THE world’s most expensive classic car has reportedly sold for a record £115million at a secret auction.
If rumours are true then the sale of the Mercedes-Benz Silver Arrow 300 SLR “Uhlenhaut Coupe” will have completely smashed the previous record held by Ferrari.
The pricey motor would be valued at nearly three times the next most expensive car ever confirmed to have traded hands, reports Hagerty.
And if the claims are confirmed then the treasured Silver Arrow race car is a motor rich with history.
It is one of just two hardtop coupes ever created by Mercedes-Benz which explains the mammoth price.
The outlet claims that fewer than ten key collectors were secretly invited to a swanky private event at the Mercedes-Benz Museum in Stuttgart on May 6.
Each of those individuals met the predetermined criteria that Mercedes required of the person they would ultimately sell the 300SLR to.
The company allegedly wanted to ensure that any custodian of the Silver Arrows racing car would lavish it with the same care and attention as Mercedes, as well as continue to share the car at events and not sell it on to a third party.
And in what is surely not a coincidence, the Mercedes-Benz Museum’s website does indeed say that it’s closed from May 6 to May 15 for “an event”.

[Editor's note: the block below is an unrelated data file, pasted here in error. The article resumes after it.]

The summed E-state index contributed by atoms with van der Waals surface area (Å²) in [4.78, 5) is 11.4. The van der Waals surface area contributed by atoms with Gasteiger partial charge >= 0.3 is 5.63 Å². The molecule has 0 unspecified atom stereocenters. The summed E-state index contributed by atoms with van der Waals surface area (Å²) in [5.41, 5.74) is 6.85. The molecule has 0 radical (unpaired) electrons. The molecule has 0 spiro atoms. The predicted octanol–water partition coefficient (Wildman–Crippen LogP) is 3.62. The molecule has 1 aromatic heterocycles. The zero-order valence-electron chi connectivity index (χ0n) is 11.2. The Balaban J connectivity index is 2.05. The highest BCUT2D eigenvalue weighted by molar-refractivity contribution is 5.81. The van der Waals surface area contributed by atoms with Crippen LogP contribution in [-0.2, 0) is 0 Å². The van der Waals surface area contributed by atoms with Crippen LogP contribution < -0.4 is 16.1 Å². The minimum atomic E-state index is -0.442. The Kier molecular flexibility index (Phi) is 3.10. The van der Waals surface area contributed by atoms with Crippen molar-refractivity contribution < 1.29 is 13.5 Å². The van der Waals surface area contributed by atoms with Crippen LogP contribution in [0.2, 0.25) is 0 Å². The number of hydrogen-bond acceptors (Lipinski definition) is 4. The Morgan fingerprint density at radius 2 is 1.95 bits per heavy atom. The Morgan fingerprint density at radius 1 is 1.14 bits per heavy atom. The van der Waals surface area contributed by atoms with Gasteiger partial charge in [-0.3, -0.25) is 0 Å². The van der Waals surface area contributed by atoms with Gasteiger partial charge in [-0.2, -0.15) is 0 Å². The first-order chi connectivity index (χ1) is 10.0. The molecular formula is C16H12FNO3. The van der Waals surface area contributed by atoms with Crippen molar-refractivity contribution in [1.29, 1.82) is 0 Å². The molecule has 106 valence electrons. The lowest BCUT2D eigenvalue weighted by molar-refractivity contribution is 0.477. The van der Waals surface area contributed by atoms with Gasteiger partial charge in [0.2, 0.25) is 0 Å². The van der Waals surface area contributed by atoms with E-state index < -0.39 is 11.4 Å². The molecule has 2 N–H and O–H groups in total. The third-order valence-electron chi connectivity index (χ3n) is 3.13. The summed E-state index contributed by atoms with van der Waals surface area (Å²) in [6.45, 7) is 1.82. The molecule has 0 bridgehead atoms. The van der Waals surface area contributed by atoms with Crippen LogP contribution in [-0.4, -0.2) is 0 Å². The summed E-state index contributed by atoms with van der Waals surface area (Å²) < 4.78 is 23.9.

The Silver Arrow was one of the most potent race cars of its day and laid the groundwork for many popular motors today.
Bankrolled by the Third Reich prior to World War Two, Mercedes Silver Arrows dominated both Grand Prix racing and speed record attempts alongside their Auto Union compatriots.
Following the war, the German manufacturers built two 1955 300 SLRs with hardtops, known as Uhlenhaut coupés.
They were named after Rudolf Uhlenhaut, the head of Mercedes’ Test Department who drove one as a company car.
If true the sale would have brushed aside the next most expensive on record of a 1962 Ferrari 250 GTO that sold for £52million back in 2018.
And that very same year a rumour came out that another 250 GTO was purchased in a private sale for £57 million but that has yet to be confirmed.
Karl Ludvigsen, a respected automotive historian said: “I haven’t heard of a direct sale such as you suggest. The reason for a high price would simply be that they are never sold.
“If a W196S 300 SLR went private it would be a huge sensation. The Mercedes-Benz cars in question are those of the so-called Silver Arrow era from 1954 to 1955, only Grand Prix cars and the 300 SLR sports cars.
“All the other Mercedes-Benz racing cars have been sold off in period and/or available to the open market, as far as I know.
“The cars in that band have never been officially sold by Mercedes-Benz. Some have found private owners, like the W154 that ran at Indy after the war and stayed in the USA.”